|Publication number||US5893798 A|
|Application number||US 08/888,193|
|Publication date||13 Apr 1999|
|Filing date||3 Jul 1997|
|Priority date||23 Nov 1994|
|Also published as||US5685776|
|Publication number||08888193, 888193, US 5893798 A, US 5893798A, US-A-5893798, US5893798 A, US5893798A|
|Inventors||Zarko Stambolic, Shari L. Smith, Frank Mercurio, Howard J. Morrison|
|Original Assignee||Tiger Electronics, Ltd.|
|Export Citation||BiBTeX, EndNote, RefMan|
|Patent Citations (14), Non-Patent Citations (6), Referenced by (127), Classifications (14), Legal Events (7)|
|External Links: USPTO, USPTO Assignment, Espacenet|
This is a division of application Ser. No. 08/344,329, filed Nov. 23, 1994, now U.S. Pat. No. 5,685,776.
1. Field of the Invention
The present invention is directed to hand-held electronic game devices. More particularly, the invention is directed to novel hand-held electronic game devices of elongated tubular form with a generally, centrally mounted electronic display and various types of controls at either end, e.g., push buttons, pull switches, spring-loaded balls, flip switches, momentary switches, slide switches, twist knobs, mouse controls, pointer balls, lever arms, or the like. Game concepts and operations are utilized based upon the unique physical shapes of the devices and the particular control mechanisms employed.
2. Description of the Related Art
Hand-held electronic games presently available today employ user controls and electronic displays housed in typically rectangular or cubic enclosures to somewhat emulate larger video arcade games. Of course, commercially available hand-held games are usually made with inexpensive electronic components and thus represent compromise approaches balancing consumer demand for well-recognized and familiar video games with the cost constraints of hand-held electronics.
What has not been recognized, however, is that hand-held games by their very nature and size might actually offer possibilities in game play and operation unique to themselves. It would be highly desirable to provide a hand-held game which advantageously offers functionality emphasizing methods of operation which actually exploit and promote the characteristics unique to hand-held devices. Unfortunately, hand-held game devices typically do not take advantage of device size and shape to provide games which are unique unto themselves.
In addition to size, the user interface of hand-held games offers flexibility and variations which are more diverse and perhaps superior to that available even in the expensive video arcade games. An unmet need therefore exists for original approaches for the concepts and the operations of hand-held games within the size and cost constraints of such devices.
It is an object of the invention to overcome the disadvantages of the prior art hand-held game devices.
It is another object of the present invention to provide unique methods of operations for hand-held game devices.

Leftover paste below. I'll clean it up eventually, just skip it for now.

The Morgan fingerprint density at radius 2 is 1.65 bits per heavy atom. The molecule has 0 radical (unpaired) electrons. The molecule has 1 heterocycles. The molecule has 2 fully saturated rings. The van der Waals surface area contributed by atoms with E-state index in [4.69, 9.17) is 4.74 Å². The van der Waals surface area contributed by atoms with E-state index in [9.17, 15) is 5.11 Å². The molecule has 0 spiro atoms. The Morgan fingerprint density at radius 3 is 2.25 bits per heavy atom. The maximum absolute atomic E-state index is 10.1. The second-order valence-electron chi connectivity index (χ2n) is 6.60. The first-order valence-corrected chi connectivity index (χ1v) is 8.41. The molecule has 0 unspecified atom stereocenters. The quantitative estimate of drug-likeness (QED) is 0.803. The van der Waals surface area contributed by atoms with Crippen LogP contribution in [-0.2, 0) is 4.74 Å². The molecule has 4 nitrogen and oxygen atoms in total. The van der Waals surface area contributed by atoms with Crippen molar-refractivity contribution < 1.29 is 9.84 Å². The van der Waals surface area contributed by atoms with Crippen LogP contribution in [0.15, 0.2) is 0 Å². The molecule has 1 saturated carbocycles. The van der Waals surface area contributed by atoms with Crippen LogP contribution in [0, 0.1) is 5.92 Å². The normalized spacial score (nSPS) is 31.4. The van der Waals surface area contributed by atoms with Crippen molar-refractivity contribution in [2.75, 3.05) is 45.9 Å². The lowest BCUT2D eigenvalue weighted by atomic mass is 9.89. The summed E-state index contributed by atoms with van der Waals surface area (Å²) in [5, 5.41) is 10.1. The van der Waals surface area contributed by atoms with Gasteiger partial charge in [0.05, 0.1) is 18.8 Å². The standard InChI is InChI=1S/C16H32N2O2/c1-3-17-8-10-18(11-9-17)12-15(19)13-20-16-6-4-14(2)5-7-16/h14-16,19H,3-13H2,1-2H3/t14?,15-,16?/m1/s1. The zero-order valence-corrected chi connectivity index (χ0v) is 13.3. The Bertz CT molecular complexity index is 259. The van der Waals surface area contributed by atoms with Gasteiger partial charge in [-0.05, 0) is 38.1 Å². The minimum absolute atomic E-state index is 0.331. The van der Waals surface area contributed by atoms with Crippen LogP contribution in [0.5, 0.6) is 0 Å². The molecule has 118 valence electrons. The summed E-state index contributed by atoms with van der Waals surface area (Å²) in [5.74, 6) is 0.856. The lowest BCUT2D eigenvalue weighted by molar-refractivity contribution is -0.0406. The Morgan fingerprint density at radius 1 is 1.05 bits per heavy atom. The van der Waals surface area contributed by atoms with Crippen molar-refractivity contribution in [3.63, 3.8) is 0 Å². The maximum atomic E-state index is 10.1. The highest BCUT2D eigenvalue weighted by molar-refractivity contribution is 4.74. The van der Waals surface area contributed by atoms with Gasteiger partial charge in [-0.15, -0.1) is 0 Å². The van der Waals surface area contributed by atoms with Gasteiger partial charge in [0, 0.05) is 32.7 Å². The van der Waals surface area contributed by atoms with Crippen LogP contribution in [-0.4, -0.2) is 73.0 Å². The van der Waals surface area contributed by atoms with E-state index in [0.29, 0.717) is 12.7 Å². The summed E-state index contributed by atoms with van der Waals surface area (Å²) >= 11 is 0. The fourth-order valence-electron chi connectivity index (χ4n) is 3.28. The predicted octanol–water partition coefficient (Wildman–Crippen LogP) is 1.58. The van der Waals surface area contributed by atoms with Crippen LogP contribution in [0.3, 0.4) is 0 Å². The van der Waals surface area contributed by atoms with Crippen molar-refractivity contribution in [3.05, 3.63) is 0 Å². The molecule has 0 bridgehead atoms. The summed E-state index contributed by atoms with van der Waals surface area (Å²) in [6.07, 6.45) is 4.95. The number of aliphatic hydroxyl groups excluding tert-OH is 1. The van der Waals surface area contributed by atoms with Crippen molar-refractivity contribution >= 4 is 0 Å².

It is a further object of the invention to directly link methods of operation for electro-mechanical user interfaces unique to device shapes which effect the electronic display in game play of hand-held games.
It is yet another object of the invention to provide an elongated tubular body of stick-shaped enclosure advantageously suited to methods of operation for hand-held game devices.
It is another object of the invention to provide unique user controls for a novel hand-held game device using inexpensive switches.
The present invention provides elongated stick-like hand-held game devices having unique methods of operation. Employing an elongated tubular housing enclosure for a hand-held game in the shape of a stick having controls suited to the stick shape, promotes methods of operation unique to the hand-held game device. As such, the present invention takes advantage of device shape and size by employing unique user controls to achieve a hand-held game particularly suited for linking novel methods of operation to game play. The invention thereby provides original approaches for the concepts and the operations of hand-held games.
Briefly, the present invention relates hand-held game devices employing push buttons and other controls to manipulate game play action on electronic displays, e.g., Liquid Crystal Display (LCD) or Light Emitting Diode (LED) display devices. The game devices have unique elongated tubular forms in the shape of a stick body. The electronic displays are integral with the unique tubular forms and generally centrally mounted therein. Various types of controls are employed at either or both ends of the game devices including, e.g., push buttons, pull switches, spring-loaded balls, flip switches, momentary switches, slide switches, twist knobs, mouse controls, pointer balls, lever arms, or the like. Game concepts and operations are utilized based upon the particular control mechanisms employed as well as the unique physical shape and appearance of the hand-held game devices.